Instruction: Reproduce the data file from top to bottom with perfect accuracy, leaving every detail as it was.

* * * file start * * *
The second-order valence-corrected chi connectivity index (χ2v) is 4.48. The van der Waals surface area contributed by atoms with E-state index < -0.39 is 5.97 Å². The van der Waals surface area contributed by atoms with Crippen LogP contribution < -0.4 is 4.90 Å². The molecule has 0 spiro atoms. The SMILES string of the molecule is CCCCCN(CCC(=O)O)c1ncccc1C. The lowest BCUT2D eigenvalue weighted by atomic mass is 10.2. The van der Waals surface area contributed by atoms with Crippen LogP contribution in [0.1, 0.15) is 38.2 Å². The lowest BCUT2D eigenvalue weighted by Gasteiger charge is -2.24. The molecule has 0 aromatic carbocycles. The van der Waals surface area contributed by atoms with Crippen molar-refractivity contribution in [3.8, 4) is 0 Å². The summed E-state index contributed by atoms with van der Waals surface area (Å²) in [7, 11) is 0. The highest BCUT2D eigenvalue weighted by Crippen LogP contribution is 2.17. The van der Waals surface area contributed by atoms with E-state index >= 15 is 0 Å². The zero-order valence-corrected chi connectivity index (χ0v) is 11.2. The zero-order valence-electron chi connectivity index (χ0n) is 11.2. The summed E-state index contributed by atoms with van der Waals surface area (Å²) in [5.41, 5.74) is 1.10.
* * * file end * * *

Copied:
The second-order valence-corrected chi connectivity index (χ2v) is 4.48. The van der Waals surface area contributed by atoms with E-state index < -0.39 is 5.97 Å². The van der Waals surface area contributed by atoms with Crippen LogP contribution < -0.4 is 4.90 Å². The molecule has 0 spiro atoms. The SMILES string of the molecule is CCCCCN(CCC(=O)O)c1ncccc1C. The lowest BCUT2D eigenvalue weighted by atomic mass is 10.2. The van der Waals surface area contributed by atoms with Crippen LogP contribution in [0.1, 0.15) is 38.2 Å². The lowest BCUT2D eigenvalue weighted by Gasteiger charge is -2.24. The molecule has 0 aromatic carbocycles. The van der Waals surface area contributed by atoms with Crippen molar-refractivity contribution in [3.8, 4) is 0 Å². The summed E-state index contributed by atoms with van der Waals surface area (Å²) in [7, 11) is 0. The highest BCUT2D eigenvalue weighted by Crippen LogP contribution is 2.17. The van der Waals surface area contributed by atoms with E-state index >= 15 is 0 Å². The zero-order valence-corrected chi connectivity index (χ0v) is 11.2. The zero-order valence-electron chi connectivity index (χ0n) is 11.2. The summed E-state index contributed by atoms with van der Waals surface area (Å²) in [5.41, 5.74) is 1.10.